Podcast party host Jason Spiess interviews Jeremy Parker, Integrity Services at the PBIOS Podcast Party sponsored by The Wireline Group at the Permian Basin International Oil Show (PBIOS) in Odessa, Texas. Headquartered in the heart of the Permian Basin, Integrity Services provides a wide array of oilfield solutions and services. [...]
"Spiritual Ginger" has been revealed and exposed. Watch your fronts and backs. Sometimes the people you keep closest to you, even family members are praying for your downfall. Tune in as Nikole discusses her revelation with a family she kept close and the exposure of that member's spiritual attack towards her personal ambitions.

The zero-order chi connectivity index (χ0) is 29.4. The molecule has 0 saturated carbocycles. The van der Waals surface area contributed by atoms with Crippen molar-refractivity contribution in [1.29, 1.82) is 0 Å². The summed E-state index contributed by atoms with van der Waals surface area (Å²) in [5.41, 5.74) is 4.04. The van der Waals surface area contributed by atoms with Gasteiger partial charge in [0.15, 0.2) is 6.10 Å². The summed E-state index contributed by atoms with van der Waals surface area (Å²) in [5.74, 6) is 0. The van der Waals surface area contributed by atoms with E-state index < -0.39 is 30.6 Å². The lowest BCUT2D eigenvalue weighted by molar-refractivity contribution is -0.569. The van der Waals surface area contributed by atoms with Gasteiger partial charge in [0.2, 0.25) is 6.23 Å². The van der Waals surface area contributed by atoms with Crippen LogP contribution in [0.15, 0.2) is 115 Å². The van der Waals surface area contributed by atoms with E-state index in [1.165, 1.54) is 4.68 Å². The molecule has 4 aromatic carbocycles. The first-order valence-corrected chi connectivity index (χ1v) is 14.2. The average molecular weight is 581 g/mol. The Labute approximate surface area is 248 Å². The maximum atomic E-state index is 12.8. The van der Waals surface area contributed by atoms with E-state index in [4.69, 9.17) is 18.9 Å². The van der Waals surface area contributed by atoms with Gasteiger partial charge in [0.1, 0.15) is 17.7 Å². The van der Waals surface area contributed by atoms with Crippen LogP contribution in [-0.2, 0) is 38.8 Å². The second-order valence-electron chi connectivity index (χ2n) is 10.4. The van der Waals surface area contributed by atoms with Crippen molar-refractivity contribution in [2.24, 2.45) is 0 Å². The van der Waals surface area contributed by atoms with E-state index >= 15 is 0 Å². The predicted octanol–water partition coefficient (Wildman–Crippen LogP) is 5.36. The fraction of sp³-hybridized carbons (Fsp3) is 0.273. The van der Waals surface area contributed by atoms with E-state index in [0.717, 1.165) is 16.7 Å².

Sean Sumner is a best-selling author, speaker, and coach. For over 20 years he has worked in healthcare as a physical therapist and rehab manager for one of the top hospital systems in the nation at UC Davis Medical Center. He is also the Community Manager and Author Coach at Self-Publishing School where he has helped thousands of authors including his own daughter realize their dream of publishing a book. Instagram: @seansumner https://www.facebook.com/sean.sumner.353 It's Men's Month on Survive to Thrive! Don't forget to like, subscribe, and share! Movember Mo: https://www.movember.com